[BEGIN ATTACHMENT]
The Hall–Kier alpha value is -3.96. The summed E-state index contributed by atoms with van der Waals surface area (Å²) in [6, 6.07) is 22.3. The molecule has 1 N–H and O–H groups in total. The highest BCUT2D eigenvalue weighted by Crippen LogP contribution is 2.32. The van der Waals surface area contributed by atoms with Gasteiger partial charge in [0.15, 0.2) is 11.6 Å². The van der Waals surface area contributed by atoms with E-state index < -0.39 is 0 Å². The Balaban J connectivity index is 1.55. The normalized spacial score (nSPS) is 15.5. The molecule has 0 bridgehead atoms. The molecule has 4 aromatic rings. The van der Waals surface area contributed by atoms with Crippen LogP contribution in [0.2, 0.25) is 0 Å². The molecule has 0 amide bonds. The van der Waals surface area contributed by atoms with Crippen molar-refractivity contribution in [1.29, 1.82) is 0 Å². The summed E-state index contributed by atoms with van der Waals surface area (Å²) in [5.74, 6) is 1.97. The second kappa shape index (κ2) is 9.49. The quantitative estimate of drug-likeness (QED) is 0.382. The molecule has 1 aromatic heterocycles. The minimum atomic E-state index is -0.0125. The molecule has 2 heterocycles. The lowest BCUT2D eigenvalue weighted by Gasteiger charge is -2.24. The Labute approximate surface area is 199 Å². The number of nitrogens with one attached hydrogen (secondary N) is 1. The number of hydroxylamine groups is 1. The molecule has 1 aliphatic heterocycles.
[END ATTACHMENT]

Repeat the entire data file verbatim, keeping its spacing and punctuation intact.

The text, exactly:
The Hall–Kier alpha value is -3.96. The summed E-state index contributed by atoms with van der Waals surface area (Å²) in [6, 6.07) is 22.3. The molecule has 1 N–H and O–H groups in total. The highest BCUT2D eigenvalue weighted by Crippen LogP contribution is 2.32. The van der Waals surface area contributed by atoms with Gasteiger partial charge in [0.15, 0.2) is 11.6 Å². The van der Waals surface area contributed by atoms with E-state index < -0.39 is 0 Å². The Balaban J connectivity index is 1.55. The normalized spacial score (nSPS) is 15.5. The molecule has 0 bridgehead atoms. The molecule has 4 aromatic rings. The van der Waals surface area contributed by atoms with Crippen LogP contribution in [0.2, 0.25) is 0 Å². The molecule has 0 amide bonds. The van der Waals surface area contributed by atoms with Crippen molar-refractivity contribution in [1.29, 1.82) is 0 Å². The summed E-state index contributed by atoms with van der Waals surface area (Å²) in [5.74, 6) is 1.97. The second kappa shape index (κ2) is 9.49. The quantitative estimate of drug-likeness (QED) is 0.382. The molecule has 1 aromatic heterocycles. The minimum atomic E-state index is -0.0125. The molecule has 2 heterocycles. The lowest BCUT2D eigenvalue weighted by Gasteiger charge is -2.24. The Labute approximate surface area is 199 Å². The number of nitrogens with one attached hydrogen (secondary N) is 1. The number of hydroxylamine groups is 1. The molecule has 1 aliphatic heterocycles.